In desperate need of electricity, Cambodia is ploughing ahead with Chinese-funded dam projects that are ravaging the environment. But a movement is harnessing the trust placed in monks in a bid to save the country's pristine forests. Words and pictures by Luke Duggleby
|OUTSIDE TA TAY LEU VILLAGE, IN CAMBODIA’S CENTRAL CARDAMOM PROTECTED FOREST.|
The 200-metre-long orange cloth snakes its way through the village of Ta Tay Leu and into the forest. Guided by Buddhist monks and villagers, it follows the path until it reaches a clearing.
The contrast here is shocking; emerging from the forest, this religious procession advances into what looks like a war zone. Only the largest trees, their canopies towering above the devastation below, their enormous buttresses too large for loggers, still stand. Around them lies smouldering land that is being cleared for a banana plantation. The monks pause, then make their way towards the remaining goliaths – to ordain them in the hope that their blessing will make others think twice before reaching for the chainsaw.
In an adjacent valley, a different threat is looming, one that would not only destroy the forest there but also flood the entire valley. If the Chinese-funded Cheay Areng dam project goes ahead, a large part of Cambodia’s Central Cardamom Protected Forest – a misnomer if ever there was one – will be lost.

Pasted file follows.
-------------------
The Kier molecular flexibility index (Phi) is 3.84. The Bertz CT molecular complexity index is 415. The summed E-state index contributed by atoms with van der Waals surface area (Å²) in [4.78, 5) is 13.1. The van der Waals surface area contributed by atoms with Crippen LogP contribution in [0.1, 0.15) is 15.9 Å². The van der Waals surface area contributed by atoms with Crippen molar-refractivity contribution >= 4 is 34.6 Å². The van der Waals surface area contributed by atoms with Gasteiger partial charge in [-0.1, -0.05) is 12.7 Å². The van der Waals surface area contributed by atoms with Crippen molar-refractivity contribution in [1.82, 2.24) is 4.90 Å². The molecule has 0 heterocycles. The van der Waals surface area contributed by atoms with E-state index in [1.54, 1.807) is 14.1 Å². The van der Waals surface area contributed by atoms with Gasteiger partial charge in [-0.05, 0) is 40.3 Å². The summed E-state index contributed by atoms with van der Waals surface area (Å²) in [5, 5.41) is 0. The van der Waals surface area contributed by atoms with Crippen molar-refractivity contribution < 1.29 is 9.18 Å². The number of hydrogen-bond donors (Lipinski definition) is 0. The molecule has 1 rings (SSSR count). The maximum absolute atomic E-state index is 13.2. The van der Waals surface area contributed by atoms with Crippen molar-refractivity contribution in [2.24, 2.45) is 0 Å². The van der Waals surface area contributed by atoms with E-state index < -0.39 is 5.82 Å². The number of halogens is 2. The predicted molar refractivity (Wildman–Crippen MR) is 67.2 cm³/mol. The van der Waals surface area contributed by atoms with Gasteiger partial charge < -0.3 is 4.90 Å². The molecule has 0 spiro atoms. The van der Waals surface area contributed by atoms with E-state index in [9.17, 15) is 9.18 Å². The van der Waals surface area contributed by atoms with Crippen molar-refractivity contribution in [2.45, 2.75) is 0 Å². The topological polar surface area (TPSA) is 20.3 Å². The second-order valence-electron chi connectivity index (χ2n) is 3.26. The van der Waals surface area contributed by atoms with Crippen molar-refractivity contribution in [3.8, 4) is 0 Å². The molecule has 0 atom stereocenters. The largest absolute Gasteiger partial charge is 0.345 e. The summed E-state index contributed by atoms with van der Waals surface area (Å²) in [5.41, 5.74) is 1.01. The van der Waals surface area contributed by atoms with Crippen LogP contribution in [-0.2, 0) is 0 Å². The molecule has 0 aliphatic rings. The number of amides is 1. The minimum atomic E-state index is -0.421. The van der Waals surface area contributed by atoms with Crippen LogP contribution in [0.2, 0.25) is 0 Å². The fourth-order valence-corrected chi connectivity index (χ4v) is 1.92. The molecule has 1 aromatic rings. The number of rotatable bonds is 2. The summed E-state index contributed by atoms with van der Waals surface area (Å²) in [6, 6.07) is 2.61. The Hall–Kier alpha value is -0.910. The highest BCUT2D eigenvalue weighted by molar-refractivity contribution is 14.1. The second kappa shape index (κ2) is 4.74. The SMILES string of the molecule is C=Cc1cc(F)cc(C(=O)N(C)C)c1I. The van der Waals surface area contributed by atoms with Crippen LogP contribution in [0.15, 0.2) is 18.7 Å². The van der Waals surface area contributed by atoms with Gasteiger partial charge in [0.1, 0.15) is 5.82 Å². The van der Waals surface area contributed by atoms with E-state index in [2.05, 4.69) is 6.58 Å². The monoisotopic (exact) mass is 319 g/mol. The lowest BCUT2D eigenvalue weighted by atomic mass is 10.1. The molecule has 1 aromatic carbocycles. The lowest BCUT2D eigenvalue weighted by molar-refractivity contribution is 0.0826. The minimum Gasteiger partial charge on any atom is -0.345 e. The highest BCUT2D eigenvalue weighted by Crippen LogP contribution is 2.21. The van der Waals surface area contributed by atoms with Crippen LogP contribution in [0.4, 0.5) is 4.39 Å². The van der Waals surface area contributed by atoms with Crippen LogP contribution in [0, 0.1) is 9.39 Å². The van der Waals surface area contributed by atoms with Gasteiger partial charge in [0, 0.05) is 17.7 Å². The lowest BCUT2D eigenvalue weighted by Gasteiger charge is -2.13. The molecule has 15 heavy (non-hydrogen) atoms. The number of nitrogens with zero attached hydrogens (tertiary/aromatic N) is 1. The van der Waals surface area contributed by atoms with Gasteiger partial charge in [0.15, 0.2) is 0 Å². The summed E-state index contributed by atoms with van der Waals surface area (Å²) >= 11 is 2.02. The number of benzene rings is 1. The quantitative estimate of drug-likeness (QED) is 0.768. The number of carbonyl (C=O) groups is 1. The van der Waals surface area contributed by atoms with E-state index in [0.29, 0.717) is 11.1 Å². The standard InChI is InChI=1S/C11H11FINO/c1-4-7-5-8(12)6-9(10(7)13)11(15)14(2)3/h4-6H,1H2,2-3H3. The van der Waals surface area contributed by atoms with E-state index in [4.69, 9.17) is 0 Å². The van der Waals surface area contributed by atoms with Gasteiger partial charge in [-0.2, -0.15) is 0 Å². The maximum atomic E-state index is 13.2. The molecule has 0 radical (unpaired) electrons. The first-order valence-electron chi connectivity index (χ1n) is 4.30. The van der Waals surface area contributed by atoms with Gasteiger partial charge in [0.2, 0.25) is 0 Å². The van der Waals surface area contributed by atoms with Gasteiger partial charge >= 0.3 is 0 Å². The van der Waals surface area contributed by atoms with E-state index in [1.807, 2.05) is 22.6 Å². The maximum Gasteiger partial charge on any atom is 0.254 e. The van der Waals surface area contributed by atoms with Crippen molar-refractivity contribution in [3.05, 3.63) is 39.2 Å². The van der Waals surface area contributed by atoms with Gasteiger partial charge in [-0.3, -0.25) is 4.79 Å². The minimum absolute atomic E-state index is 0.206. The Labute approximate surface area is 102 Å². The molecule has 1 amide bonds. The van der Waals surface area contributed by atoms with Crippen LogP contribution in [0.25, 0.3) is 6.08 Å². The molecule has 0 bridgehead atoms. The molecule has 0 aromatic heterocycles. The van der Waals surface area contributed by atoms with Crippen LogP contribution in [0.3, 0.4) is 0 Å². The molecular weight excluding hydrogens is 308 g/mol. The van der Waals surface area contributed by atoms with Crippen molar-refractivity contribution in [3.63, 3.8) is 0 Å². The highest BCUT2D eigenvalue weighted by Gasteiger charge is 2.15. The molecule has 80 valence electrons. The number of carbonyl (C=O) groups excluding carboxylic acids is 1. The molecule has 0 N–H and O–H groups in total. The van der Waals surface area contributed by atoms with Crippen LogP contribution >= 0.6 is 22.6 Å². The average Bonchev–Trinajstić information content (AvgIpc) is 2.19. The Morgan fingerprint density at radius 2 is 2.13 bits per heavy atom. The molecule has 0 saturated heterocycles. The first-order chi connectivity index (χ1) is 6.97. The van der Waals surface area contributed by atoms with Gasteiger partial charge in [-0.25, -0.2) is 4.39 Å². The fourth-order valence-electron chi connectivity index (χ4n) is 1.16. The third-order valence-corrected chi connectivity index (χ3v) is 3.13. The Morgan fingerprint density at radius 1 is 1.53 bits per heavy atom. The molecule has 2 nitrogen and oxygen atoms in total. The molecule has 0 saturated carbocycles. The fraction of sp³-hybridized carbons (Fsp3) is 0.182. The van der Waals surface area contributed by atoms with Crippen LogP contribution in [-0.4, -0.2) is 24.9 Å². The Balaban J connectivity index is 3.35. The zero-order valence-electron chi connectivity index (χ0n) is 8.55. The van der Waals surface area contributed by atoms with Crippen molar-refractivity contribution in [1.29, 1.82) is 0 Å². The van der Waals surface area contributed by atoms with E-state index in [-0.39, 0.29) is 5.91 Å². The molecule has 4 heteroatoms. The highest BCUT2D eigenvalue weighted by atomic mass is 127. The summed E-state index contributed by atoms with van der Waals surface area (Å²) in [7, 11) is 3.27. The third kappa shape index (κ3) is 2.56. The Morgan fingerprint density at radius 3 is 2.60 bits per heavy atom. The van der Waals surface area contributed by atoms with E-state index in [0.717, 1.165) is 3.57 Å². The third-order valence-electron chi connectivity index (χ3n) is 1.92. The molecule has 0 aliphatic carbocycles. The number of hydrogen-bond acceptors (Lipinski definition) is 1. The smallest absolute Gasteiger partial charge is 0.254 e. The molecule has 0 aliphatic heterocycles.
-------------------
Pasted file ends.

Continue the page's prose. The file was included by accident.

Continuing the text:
CAMBODIA IS A COUNTRY in dire need of electrification. During its civil war, in the 1970s, its energy sector was seriously damaged. Once the Khmer Rouge took control, in 1975, it destroyed virtually all electricity related facilities.
When Cambodia eased into a state of peace in the late 90s, the government tried to rehabilitate the system, but internal fighting, lack of funds and other issues relating to the nation’s regression to year zero just a couple of decades before made that no easy task.
There remains no national grid and the vast majority of the population have no regular access to electricity. Less than 15 per cent of rural households, which account for about 90 per cent of the 15 million population, have access to electricity. The demand is increasing every year yet the government has insufficient capacity to meet it. Even the capital, Phnom Penh, sees regular blackouts. So it is in this sector that foreign investment has become particularly vital.
|Areng Valley in Cambodia's Cardamom Forest is home to ancient trees and numerous endangered animal species. However, a planned hydroelectric dam threatens ... rainforest-rescue.org|